Anesthesia Case of the Month

Michele Barletta Department of Large Animal Medicine, College of Veterinary Medicine, University of Georgia, Athens, GA 30602.

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Layla S. Shaikh Department of Veterinary Biosciences and Diagnostic Imaging, College of Veterinary Medicine, University of Georgia, Athens, GA 30602.

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Chad W. Schmiedt Department of Small Animal Medicine and Surgery, College of Veterinary Medicine, University of Georgia, Athens, GA 30602.

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Scott A. Secrest Department of Veterinary Biosciences and Diagnostic Imaging, College of Veterinary Medicine, University of Georgia, Athens, GA 30602.

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History

A 1.5-year-old neutered male domestic shorthair cat was evaluated at an emergency veterinary hospital immediately after vehicular trauma. Blood in the cat's mouth and around the nose, severe dyspnea, and instability of the pelvic limbs were noted on initial examination. Radiographic findings included a complete left femoral diaphyseal fracture, fracture of the left maxillary canine tooth, a minimally displaced mandibular symphyseal fracture, and moderate bilateral pneumothorax. The cat was hospitalized overnight in an oxygen cage (40% oxygen) and monitored. The following day, the patient was transferred to its regular veterinarian; the cat was sedated (protocol unknown), and orotracheal intubation was attempted but was unsuccessful because of coughing and possible iatrogenic laryngospasm. Traces of blood were noted on the endotracheal tube, possibly resulting from iatrogenic trauma during attempted intubation or from preexisting oral lesions caused by the vehicular trauma. A splint bandage was placed on the left pelvic limb to stabilize the fracture, and buprenorphine (unknown dose, IV) was administered for analgesia. The cat was hospitalized, and its physical condition improved over the course of 2 days. The patient was then referred to the Small Animal Emergency Service at the University of Georgia Veterinary Teaching Hospital for further supportive care and treatment of the femoral fracture.

On examination, the cat was bright, alert, and responsive, with pink mucous membranes and capillary refill time < 2 seconds. The cat's body condition score was 5 on a scale from 1 to 9, and body weight was 4 kg (8.8 lb). Rectal temperature was 39.1°C (102.4°F), heart rate was 220 beats/min, and respiratory rate was 40 breaths/min. On thoracic auscultation, heart and lung sounds were normal and the patient was eupneic. Results of an initial CBC and serum biochemical panela were within reference limits, and extra abdominal radiographs and ECG were normal. A 22-gauge catheter was placed in the right cephalic vein, and buprenorphine (10 μg/kg [4.55 μg/lb], IV, q 6 h) was administered. The splint bandage on the left pelvic limb was removed, and a new one was applied.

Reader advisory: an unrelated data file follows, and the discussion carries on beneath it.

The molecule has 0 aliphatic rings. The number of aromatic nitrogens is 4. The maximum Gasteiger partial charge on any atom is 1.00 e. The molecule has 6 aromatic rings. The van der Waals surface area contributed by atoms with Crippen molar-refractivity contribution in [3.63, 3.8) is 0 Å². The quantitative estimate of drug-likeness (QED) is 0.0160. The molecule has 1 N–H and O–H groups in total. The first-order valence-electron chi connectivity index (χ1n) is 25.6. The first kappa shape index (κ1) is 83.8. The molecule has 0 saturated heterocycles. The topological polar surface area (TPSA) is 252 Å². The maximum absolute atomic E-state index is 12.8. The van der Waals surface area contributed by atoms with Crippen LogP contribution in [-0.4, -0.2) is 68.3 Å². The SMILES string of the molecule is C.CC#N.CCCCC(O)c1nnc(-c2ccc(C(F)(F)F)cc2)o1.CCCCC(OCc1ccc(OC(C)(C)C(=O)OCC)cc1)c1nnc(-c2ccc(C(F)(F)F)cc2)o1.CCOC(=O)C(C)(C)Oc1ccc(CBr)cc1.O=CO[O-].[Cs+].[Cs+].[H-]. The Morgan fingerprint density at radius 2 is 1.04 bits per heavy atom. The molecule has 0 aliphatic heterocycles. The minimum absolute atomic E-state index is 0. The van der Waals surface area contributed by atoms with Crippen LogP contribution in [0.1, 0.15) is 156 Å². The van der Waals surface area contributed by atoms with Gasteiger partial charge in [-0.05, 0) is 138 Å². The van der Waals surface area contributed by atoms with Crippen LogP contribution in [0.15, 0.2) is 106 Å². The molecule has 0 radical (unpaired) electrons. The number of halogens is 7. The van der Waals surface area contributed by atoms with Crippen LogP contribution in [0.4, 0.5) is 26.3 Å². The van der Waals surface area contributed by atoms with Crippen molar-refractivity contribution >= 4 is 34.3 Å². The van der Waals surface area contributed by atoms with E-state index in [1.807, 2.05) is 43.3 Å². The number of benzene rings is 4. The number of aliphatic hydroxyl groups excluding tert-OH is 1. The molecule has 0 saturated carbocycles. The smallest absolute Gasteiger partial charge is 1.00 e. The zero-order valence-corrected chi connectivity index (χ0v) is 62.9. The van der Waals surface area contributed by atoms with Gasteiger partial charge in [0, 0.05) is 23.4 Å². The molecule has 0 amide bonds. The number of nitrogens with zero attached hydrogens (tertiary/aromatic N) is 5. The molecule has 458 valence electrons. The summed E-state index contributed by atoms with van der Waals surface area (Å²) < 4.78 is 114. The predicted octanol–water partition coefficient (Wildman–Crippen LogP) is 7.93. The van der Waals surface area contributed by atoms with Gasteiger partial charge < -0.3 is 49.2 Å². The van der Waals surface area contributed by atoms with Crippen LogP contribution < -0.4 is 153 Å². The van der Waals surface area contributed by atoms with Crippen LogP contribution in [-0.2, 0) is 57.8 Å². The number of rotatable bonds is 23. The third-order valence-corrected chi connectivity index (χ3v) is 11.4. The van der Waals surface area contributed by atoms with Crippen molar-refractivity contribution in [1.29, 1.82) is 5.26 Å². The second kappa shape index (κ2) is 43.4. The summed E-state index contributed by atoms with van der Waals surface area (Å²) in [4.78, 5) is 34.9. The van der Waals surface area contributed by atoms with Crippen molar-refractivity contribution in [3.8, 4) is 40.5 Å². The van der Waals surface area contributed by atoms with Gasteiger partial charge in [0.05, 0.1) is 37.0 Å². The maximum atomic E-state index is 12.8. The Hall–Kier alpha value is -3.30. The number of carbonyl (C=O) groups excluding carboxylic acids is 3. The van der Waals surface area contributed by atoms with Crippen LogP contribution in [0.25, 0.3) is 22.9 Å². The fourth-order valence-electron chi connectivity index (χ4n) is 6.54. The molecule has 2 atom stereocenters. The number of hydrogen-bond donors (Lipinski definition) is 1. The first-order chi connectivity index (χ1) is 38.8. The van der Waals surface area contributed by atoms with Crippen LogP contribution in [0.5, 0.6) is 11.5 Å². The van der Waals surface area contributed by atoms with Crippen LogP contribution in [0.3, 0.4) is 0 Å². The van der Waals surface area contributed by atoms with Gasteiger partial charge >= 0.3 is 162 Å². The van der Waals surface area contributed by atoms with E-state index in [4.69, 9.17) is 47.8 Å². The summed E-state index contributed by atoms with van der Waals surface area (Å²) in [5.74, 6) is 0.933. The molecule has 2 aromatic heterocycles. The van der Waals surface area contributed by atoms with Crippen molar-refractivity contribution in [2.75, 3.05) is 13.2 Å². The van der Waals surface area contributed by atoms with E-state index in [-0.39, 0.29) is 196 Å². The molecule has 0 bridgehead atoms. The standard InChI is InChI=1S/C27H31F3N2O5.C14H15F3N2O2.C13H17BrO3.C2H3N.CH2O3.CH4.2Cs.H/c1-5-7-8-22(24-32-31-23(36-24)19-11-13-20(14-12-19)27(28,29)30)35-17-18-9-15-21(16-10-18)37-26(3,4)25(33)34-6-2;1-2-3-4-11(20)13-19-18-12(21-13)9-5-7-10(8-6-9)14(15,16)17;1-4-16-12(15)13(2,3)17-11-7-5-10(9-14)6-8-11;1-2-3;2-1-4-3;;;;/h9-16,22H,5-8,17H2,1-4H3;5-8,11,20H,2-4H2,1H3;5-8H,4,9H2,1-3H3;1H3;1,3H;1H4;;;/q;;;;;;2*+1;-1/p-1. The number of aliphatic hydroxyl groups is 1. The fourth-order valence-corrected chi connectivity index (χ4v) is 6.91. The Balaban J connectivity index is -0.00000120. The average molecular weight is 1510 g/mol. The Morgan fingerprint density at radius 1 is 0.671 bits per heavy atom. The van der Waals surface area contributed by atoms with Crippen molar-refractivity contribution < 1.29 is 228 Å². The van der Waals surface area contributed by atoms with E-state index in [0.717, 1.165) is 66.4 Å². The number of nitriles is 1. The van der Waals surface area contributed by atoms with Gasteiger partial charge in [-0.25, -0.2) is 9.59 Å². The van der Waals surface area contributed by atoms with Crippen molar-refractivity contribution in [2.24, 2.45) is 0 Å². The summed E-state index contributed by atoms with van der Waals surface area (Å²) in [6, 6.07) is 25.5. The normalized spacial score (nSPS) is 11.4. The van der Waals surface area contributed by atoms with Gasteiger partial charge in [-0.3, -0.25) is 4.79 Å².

Right lateral and ventrodorsal thoracic radiographs were obtained (3.2 mAs and 85 kVp; Figure 1).b A well-defined and sharply marginated radiolucency was associated with the right lateral aspect of the trachea, at the level of the second to fourth intercostal spaces. The adjacent ventral margin of the trachea was indistinct on the lateral view, with mild narrowing of the trachea evident at the level of the fourth intercostal space. The following day, the patient was sedated with butorphanol (0.4 mg/kg [0.18 mg/lb], IV) and dexmedetomidine (5 μg/kg [2.27 μg/lb], IV) and supplemental oxygen was administered via face mask. The cat was then positioned in sternal recumbency for CT of the thorax (200 mA and 120 kVp).c One-millimeter-thick transverse images were acquired from the level of C1 through the caudal aspect of the thorax before and after contrast agent administration. Iohexold (350 mg of I/mL) was administered (600 mg of I/kg [272.73 mg/lb]) via a cephalic vein at 3.4 mL/s with a pressure injector. Computed tomography revealed that from the level of T2 to T3 to the midbody of T4, the trachea was abruptly dilated with moderately undulant margins. At the rostral and caudal aspects of the dilated area, there was discontinuity of the faint mucosal contrast enhancement evident on the postcontrast images. Immediately caudal to this area, the trachea was focally narrowed. The length of the tracheal dilation as measured on CT images was 1.9 cm. There was no evidence of pneumomediastinum or pneumothorax (Figure 2). Atipamezole (50 μg/kg [22.73 μg/lb], IM) was administered at the completion of CT. On the basis of results of diagnostic imaging, a diagnosis of intrathoracic tracheal avulsion with subsequent pseudoairway was made. Surgical repair of the tracheal avulsion via a lateral thoracotomy was planned for the following day. Food but not water was withheld overnight.